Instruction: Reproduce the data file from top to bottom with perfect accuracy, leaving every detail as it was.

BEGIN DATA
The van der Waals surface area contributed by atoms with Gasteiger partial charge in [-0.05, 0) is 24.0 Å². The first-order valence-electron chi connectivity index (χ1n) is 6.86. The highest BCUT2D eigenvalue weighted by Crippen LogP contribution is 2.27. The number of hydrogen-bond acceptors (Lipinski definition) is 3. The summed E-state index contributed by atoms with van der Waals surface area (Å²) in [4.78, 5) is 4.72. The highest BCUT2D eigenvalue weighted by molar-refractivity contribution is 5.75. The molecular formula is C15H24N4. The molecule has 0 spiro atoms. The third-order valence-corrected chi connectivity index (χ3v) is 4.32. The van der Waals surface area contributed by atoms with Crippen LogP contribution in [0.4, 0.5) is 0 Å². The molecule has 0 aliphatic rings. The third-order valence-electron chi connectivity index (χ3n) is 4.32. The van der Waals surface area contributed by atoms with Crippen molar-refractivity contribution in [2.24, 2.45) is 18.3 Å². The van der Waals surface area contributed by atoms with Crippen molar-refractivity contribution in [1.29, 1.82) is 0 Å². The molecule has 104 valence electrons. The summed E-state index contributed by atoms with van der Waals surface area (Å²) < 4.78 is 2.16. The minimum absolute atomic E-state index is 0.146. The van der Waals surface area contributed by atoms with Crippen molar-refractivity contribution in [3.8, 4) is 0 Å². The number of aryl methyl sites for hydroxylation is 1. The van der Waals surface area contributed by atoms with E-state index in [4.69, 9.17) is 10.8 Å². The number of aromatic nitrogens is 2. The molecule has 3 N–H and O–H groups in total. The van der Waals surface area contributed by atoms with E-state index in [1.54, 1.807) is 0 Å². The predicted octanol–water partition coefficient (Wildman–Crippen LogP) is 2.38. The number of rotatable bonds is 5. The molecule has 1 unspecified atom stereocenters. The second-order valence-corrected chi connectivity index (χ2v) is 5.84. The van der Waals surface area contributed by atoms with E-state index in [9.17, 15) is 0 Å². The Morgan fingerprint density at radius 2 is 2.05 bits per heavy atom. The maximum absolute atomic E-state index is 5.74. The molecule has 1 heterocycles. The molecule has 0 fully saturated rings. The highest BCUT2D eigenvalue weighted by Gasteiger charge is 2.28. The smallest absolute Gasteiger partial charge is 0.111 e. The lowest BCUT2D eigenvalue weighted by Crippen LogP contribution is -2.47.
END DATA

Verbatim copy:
The van der Waals surface area contributed by atoms with Gasteiger partial charge in [-0.05, 0) is 24.0 Å². The first-order valence-electron chi connectivity index (χ1n) is 6.86. The highest BCUT2D eigenvalue weighted by Crippen LogP contribution is 2.27. The number of hydrogen-bond acceptors (Lipinski definition) is 3. The summed E-state index contributed by atoms with van der Waals surface area (Å²) in [4.78, 5) is 4.72. The highest BCUT2D eigenvalue weighted by molar-refractivity contribution is 5.75. The molecular formula is C15H24N4. The molecule has 0 spiro atoms. The third-order valence-corrected chi connectivity index (χ3v) is 4.32. The van der Waals surface area contributed by atoms with Crippen LogP contribution in [0.4, 0.5) is 0 Å². The molecule has 0 aliphatic rings. The third-order valence-electron chi connectivity index (χ3n) is 4.32. The van der Waals surface area contributed by atoms with Crippen molar-refractivity contribution in [2.24, 2.45) is 18.3 Å². The van der Waals surface area contributed by atoms with Crippen molar-refractivity contribution in [1.29, 1.82) is 0 Å². The molecule has 104 valence electrons. The summed E-state index contributed by atoms with van der Waals surface area (Å²) < 4.78 is 2.16. The minimum absolute atomic E-state index is 0.146. The van der Waals surface area contributed by atoms with Crippen molar-refractivity contribution in [3.8, 4) is 0 Å². The number of aryl methyl sites for hydroxylation is 1. The van der Waals surface area contributed by atoms with E-state index in [4.69, 9.17) is 10.8 Å². The number of aromatic nitrogens is 2. The molecule has 3 N–H and O–H groups in total. The van der Waals surface area contributed by atoms with E-state index in [1.54, 1.807) is 0 Å². The predicted octanol–water partition coefficient (Wildman–Crippen LogP) is 2.38. The number of rotatable bonds is 5. The molecule has 1 unspecified atom stereocenters. The second-order valence-corrected chi connectivity index (χ2v) is 5.84. The van der Waals surface area contributed by atoms with E-state index in [9.17, 15) is 0 Å². The Morgan fingerprint density at radius 2 is 2.05 bits per heavy atom. The maximum absolute atomic E-state index is 5.74. The molecule has 1 heterocycles. The molecule has 0 fully saturated rings. The highest BCUT2D eigenvalue weighted by Gasteiger charge is 2.28. The smallest absolute Gasteiger partial charge is 0.111 e. The lowest BCUT2D eigenvalue weighted by Crippen LogP contribution is -2.47.